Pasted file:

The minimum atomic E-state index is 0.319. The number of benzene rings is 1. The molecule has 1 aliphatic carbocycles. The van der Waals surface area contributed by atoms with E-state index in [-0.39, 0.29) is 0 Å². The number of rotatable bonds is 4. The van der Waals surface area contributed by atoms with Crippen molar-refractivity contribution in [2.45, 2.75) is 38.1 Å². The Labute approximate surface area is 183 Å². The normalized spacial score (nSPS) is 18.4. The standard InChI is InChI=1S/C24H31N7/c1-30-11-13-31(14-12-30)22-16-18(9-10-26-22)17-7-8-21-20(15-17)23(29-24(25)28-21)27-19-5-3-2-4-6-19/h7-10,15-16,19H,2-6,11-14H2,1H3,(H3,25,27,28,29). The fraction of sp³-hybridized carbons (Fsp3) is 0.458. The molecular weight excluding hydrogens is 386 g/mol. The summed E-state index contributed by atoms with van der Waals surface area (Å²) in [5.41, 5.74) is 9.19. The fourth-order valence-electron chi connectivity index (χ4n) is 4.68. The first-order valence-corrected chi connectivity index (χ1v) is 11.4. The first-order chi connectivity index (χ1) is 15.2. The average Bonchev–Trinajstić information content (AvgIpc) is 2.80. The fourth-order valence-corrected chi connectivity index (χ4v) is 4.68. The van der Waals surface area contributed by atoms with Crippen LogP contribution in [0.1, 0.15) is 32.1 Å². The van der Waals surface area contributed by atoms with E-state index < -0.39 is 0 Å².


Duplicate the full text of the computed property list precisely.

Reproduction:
The minimum atomic E-state index is 0.319. The number of benzene rings is 1. The molecule has 1 aliphatic carbocycles. The van der Waals surface area contributed by atoms with E-state index in [-0.39, 0.29) is 0 Å². The number of rotatable bonds is 4. The van der Waals surface area contributed by atoms with Crippen molar-refractivity contribution in [2.45, 2.75) is 38.1 Å². The Labute approximate surface area is 183 Å². The normalized spacial score (nSPS) is 18.4. The standard InChI is InChI=1S/C24H31N7/c1-30-11-13-31(14-12-30)22-16-18(9-10-26-22)17-7-8-21-20(15-17)23(29-24(25)28-21)27-19-5-3-2-4-6-19/h7-10,15-16,19H,2-6,11-14H2,1H3,(H3,25,27,28,29). The fraction of sp³-hybridized carbons (Fsp3) is 0.458. The molecular weight excluding hydrogens is 386 g/mol. The summed E-state index contributed by atoms with van der Waals surface area (Å²) in [5.41, 5.74) is 9.19. The fourth-order valence-electron chi connectivity index (χ4n) is 4.68. The first-order valence-corrected chi connectivity index (χ1v) is 11.4. The first-order chi connectivity index (χ1) is 15.2. The average Bonchev–Trinajstić information content (AvgIpc) is 2.80. The fourth-order valence-corrected chi connectivity index (χ4v) is 4.68. The van der Waals surface area contributed by atoms with Crippen LogP contribution in [0.1, 0.15) is 32.1 Å². The van der Waals surface area contributed by atoms with E-state index < -0.39 is 0 Å².